This is a food blog though, right???  After reading the China Study, my husband and I challenged the idea of a non-processed whole foods plant based diet for 40 days at the beginning of this year.  Basically, it meant no animal products, no additives, lots of home cooking and creativity, and more greens and beans than you thought you could muster.  I was healthy eater compared to most before but this was quite another level.  The 40 days of strict eating was hard, but afterwards there were many features of the eating plan my husband and I decided to keep.  There were obvious benefits too, my total cholesterol dropped from 192 to 152, and my blood sugars were much more balanced using even less insulin than before.  So now, we stay vegan in the home (except for very special occasions and visitors) and when we eat out, we eat all types of food though keeping healthy eating in mind.
    We’re excited to bring a new baby into our home and share our great flavorful recipes with him.
    Vegan cookbooks tend to lack in flavor and fall far from exciting.  This is a recipe my husband created and used to cook in a fine dining kitchen in his younger years.  This soup is a very smooth, fresh, thick soup – so simple to make but with bursting flavor.  Because you’re blending up the carrots, it makes a nice rich soup and perfect for San Francisco weather.  Feel free to spice it up with more or less of anything according to your tastes.  Toast up some bread for dipping to add to the meal.

Carrot soup with oyster mushrooms and candied pecans  (vegan)

-3 lbs carrots
-1 medium onion
-Just enough bean stock, vegetable stock, or water to cover the
carrots (Bean stock is just the water you boil beans in)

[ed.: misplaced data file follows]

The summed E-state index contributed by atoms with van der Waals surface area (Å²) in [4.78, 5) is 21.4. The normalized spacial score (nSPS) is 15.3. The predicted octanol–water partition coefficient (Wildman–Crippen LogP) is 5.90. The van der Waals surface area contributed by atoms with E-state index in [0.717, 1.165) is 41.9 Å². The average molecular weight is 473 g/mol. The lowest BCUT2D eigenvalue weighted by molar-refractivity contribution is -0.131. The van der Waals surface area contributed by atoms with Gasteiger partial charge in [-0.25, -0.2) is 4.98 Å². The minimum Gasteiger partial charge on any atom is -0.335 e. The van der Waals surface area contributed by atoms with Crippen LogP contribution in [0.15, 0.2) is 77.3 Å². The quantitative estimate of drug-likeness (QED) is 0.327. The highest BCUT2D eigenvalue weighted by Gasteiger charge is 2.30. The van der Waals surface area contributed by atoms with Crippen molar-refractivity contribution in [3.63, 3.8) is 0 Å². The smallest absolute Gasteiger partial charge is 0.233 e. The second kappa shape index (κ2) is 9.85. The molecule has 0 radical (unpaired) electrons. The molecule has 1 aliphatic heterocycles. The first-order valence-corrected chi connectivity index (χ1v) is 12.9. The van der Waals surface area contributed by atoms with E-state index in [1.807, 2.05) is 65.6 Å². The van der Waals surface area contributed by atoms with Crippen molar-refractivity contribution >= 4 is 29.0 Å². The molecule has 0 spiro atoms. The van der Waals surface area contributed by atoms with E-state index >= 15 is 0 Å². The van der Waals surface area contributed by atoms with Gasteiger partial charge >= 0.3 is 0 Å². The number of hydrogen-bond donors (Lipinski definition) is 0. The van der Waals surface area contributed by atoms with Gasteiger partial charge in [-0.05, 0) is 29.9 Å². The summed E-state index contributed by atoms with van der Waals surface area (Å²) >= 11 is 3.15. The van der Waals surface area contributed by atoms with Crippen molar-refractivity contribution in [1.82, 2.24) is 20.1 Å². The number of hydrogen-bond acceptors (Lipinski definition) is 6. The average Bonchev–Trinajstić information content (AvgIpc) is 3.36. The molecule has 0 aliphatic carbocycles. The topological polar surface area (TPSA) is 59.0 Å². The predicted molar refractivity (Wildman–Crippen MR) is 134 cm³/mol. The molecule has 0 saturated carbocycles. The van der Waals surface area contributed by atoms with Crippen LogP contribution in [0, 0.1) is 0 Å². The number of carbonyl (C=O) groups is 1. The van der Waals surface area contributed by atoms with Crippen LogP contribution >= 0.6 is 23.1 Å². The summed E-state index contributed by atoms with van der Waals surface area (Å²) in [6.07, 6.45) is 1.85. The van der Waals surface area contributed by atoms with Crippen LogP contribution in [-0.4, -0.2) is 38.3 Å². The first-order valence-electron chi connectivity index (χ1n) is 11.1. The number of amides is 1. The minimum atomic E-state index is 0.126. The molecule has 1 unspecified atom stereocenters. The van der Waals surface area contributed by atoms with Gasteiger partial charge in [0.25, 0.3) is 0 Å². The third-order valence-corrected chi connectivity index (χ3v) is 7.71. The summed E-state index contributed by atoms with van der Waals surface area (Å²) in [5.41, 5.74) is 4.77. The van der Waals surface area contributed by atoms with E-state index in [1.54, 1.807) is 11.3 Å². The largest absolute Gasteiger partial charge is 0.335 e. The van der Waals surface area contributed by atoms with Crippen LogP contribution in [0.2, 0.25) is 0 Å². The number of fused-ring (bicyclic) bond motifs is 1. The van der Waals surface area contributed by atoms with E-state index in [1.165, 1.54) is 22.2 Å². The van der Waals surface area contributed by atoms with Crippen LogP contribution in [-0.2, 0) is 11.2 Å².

-Salt and fresh ground pepper and cayenne pepper to taste (the more, the tastier!)
-1 tsp olive oil + more for sauteing mushrooms
-4 ounces oyster mushrooms
Candied Pecans (see #2 below for how to make)
1) Boil carrots, onions, salt and pepper in stock or water (stock is
preferable) until tender.
2) While the carrots are cooking, make pecans in oven or toaster oven.  Toss pecans in a light dressing of olive oil, agave nectar, salt, splash of vanilla, cinnamon.  Sit for 3-5 minutes, then take out of dressing and place in toaster oven on 125 for about 10-15 minutes, checking frequently.  Very easy to burn.
3) Once carrots are tender, blend them up in blender (including the liquid) with 1 tsp olive oil until smooth.
4) Saute mushrooms over medium heat until light brown and crispy,
season with salt and pepper.
5)  Spoon soup into bowls top with mushrooms and candied pecans.
Garnish with olive oil and fresh ground pepper.

Grain Free Waffles for Breakfast

July 21, 2012

A Saturday morning. A bike ride to the Haight to weigh Melanie Gensler’s 10 day old baby boy. And back home to make grain free, gluten free waffles for breakfast.

San Francisco midwife Food Blog

Cashews are so versatile, they are the bulk of this waffle batter as well as the cream on top. Enjoy! The recipe here at Real Sustenance is a guest post from Danielle Walker at Against All Grain. The waffles turned out amazingly tender and were so yummy with berries and cashew cream (what wouldn’t be!)

Click here for the link to the Grain Free Waffle Recipe.